Said Ramadan

Egyptian political activist (1926-1995)
(Redirected from Saeed Ramadan)

Said Ramadan (April 12, 1926 – August 4, 1995) was an Egyptian political activist and humanitarian, and one of the preeminent leaders of the Muslim Brotherhood.


  • Four have pleaded not guilty while four are being tried in absentia. The Chief accused, Saeed Ramadan, is among those not in court and he is now living outside Egypt. Khattab said it was Ramadan who contacted him through agents to draw up the plans to assassinate President Nassor and carry out the acts of sabotage. He said he had pretended to agree in order to obtain as much money from Ramadan as he could. The prosecution has alleged Ramadan received money from the Central Treaty Organization (CENTO) and sent it to Khattab in Alexandria.
  • One of the leaders, according to Eisenhower’s appointment book, was “The Honorable Saeed Ramahdan, Delegate of the Muslim Brothers.”* The person in question (in more standard romanization, Said Ramadan), was the son-in-law of the Brotherhood’s founder and at the time widely described as the group’s “foreign minister.” (He was also the father of the controversial Swiss scholar of Islam, Tariq Ramadan.) Eisenhower officials knew what they were doing. In the battle against communism, they figured that religion was a force that US could make use of—the Soviet Union was atheist, while the United States supported religious freedom. Central Intelligence Agency analyses of Said Ramadan were quite blunt, calling him a “Phalangist” and a “fascist interested in the grouping of individuals for power.” But the White House went ahead and invited him anyway.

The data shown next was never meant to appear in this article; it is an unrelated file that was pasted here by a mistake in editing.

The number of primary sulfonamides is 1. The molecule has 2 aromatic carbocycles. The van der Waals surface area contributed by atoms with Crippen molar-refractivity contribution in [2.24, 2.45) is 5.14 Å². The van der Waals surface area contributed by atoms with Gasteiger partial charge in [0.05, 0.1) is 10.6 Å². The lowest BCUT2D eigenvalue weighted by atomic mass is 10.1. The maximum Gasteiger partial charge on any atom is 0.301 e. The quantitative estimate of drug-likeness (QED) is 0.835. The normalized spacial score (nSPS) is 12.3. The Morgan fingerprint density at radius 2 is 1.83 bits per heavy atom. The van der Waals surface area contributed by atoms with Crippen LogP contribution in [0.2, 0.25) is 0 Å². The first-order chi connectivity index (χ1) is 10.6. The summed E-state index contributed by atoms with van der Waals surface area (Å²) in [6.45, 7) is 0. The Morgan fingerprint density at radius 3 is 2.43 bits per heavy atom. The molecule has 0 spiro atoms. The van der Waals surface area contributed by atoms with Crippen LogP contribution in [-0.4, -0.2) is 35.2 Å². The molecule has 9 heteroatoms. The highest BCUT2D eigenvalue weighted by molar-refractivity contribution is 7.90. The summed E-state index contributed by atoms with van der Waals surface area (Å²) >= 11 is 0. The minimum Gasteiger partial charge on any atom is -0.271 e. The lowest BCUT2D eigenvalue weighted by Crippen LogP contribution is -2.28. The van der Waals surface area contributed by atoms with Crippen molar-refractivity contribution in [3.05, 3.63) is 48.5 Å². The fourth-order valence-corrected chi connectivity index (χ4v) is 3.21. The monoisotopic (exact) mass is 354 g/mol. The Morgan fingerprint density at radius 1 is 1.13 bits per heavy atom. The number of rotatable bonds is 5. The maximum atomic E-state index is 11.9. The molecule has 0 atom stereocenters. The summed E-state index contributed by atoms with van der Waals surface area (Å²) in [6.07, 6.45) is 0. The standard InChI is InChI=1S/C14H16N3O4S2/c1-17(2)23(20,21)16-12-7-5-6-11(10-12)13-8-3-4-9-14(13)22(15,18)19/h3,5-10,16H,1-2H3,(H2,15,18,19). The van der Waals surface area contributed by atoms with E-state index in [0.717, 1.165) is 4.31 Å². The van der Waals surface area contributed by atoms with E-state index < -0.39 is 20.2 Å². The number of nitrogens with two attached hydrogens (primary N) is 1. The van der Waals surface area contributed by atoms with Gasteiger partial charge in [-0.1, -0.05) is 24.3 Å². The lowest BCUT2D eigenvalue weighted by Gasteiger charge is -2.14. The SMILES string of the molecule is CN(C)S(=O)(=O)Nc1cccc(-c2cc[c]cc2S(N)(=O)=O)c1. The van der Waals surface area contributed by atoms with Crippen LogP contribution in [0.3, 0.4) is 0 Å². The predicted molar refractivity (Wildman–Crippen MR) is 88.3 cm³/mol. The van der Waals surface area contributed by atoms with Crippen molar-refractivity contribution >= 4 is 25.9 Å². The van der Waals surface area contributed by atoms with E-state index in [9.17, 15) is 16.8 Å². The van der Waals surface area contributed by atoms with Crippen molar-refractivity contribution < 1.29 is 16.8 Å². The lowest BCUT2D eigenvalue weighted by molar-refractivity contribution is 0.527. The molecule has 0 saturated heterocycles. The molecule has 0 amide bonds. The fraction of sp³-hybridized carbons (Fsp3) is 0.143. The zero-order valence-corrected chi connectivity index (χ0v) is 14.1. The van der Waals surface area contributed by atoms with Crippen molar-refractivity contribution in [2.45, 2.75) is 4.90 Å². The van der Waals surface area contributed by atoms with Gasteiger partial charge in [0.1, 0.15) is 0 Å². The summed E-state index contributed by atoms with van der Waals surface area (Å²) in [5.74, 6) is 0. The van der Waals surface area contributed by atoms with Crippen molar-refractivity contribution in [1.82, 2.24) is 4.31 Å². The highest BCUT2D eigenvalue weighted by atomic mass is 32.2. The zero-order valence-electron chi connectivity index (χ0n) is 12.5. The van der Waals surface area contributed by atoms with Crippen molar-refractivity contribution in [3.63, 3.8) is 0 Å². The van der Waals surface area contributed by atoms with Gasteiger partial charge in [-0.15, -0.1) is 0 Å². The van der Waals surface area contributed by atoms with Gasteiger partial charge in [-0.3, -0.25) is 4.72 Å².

• One of the more extensively researched episodes in this early relationship revolves around Muslim Brotherhood figure Said Ramadan (al-Banna’s son-in-law and father of European Muslim scholar Tariq Ramadan). As chronicled by Ian Johnson, the CIA saw in the Brotherhood a potential lever against communism and worked to bolster Ramadan’s prominence, particularly among Europe-based Muslims. Drawing on interviews with former colleagues and associates of Bob Dreher, the CIA’s point man on the outreach, as well as reports from European intelligence agencies, Johnson concludes that “short of a CIA pay stub, every other indication points to the fact that Dreher and Amcomlib were using financial and political leverage to give the Brotherhood’s man in Europe (Said Ramadan) a leg up.”
  • He founded the Islamic Society of Munich in Germany and headed it from 1958 to 1968. He also participated in the establishment of the Muslim World League
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